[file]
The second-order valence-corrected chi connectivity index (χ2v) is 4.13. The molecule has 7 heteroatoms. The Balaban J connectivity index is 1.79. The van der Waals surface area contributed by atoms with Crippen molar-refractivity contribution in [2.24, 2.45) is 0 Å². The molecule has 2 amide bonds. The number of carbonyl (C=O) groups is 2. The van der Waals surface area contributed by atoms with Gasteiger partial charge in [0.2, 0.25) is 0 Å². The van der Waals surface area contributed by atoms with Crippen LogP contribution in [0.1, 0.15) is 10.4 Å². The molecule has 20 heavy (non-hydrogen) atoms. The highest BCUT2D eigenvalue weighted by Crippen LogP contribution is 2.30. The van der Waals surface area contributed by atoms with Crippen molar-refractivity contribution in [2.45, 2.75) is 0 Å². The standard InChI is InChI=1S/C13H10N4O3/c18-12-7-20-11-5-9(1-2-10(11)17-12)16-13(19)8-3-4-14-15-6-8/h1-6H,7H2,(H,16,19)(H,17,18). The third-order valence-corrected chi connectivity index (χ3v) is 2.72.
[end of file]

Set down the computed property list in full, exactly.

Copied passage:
The second-order valence-corrected chi connectivity index (χ2v) is 4.13. The molecule has 7 heteroatoms. The Balaban J connectivity index is 1.79. The van der Waals surface area contributed by atoms with Crippen molar-refractivity contribution in [2.24, 2.45) is 0 Å². The molecule has 2 amide bonds. The number of carbonyl (C=O) groups is 2. The van der Waals surface area contributed by atoms with Gasteiger partial charge in [0.2, 0.25) is 0 Å². The van der Waals surface area contributed by atoms with Crippen LogP contribution in [0.1, 0.15) is 10.4 Å². The molecule has 20 heavy (non-hydrogen) atoms. The highest BCUT2D eigenvalue weighted by Crippen LogP contribution is 2.30. The van der Waals surface area contributed by atoms with Crippen molar-refractivity contribution in [2.45, 2.75) is 0 Å². The standard InChI is InChI=1S/C13H10N4O3/c18-12-7-20-11-5-9(1-2-10(11)17-12)16-13(19)8-3-4-14-15-6-8/h1-6H,7H2,(H,16,19)(H,17,18). The third-order valence-corrected chi connectivity index (χ3v) is 2.72.